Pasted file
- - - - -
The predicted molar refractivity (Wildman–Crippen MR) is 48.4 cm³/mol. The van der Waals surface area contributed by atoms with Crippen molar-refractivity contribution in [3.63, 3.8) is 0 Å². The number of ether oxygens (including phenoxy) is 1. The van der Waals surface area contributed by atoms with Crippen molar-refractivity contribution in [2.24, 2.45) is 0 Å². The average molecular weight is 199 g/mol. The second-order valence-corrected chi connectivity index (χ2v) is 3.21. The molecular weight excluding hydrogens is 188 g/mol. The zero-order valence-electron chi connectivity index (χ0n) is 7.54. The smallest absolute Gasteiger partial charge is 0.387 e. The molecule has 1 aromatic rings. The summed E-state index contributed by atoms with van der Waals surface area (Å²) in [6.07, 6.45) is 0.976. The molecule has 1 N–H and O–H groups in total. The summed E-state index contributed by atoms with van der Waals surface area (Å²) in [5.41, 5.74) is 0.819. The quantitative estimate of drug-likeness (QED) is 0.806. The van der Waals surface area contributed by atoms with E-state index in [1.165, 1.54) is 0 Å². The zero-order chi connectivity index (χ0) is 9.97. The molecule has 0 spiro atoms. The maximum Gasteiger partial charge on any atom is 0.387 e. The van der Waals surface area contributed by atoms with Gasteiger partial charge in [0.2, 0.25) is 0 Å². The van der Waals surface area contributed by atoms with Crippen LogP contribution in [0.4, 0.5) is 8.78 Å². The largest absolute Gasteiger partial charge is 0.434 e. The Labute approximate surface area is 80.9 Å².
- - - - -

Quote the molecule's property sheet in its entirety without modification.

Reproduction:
The predicted molar refractivity (Wildman–Crippen MR) is 48.4 cm³/mol. The van der Waals surface area contributed by atoms with Crippen molar-refractivity contribution in [3.63, 3.8) is 0 Å². The number of ether oxygens (including phenoxy) is 1. The van der Waals surface area contributed by atoms with Crippen molar-refractivity contribution in [2.24, 2.45) is 0 Å². The average molecular weight is 199 g/mol. The second-order valence-corrected chi connectivity index (χ2v) is 3.21. The molecular weight excluding hydrogens is 188 g/mol. The zero-order valence-electron chi connectivity index (χ0n) is 7.54. The smallest absolute Gasteiger partial charge is 0.387 e. The molecule has 1 aromatic rings. The summed E-state index contributed by atoms with van der Waals surface area (Å²) in [6.07, 6.45) is 0.976. The molecule has 1 N–H and O–H groups in total. The summed E-state index contributed by atoms with van der Waals surface area (Å²) in [5.41, 5.74) is 0.819. The quantitative estimate of drug-likeness (QED) is 0.806. The van der Waals surface area contributed by atoms with E-state index in [1.165, 1.54) is 0 Å². The zero-order chi connectivity index (χ0) is 9.97. The molecule has 0 spiro atoms. The maximum Gasteiger partial charge on any atom is 0.387 e. The van der Waals surface area contributed by atoms with Gasteiger partial charge in [0.2, 0.25) is 0 Å². The van der Waals surface area contributed by atoms with Crippen LogP contribution in [0.4, 0.5) is 8.78 Å². The largest absolute Gasteiger partial charge is 0.434 e. The Labute approximate surface area is 80.9 Å².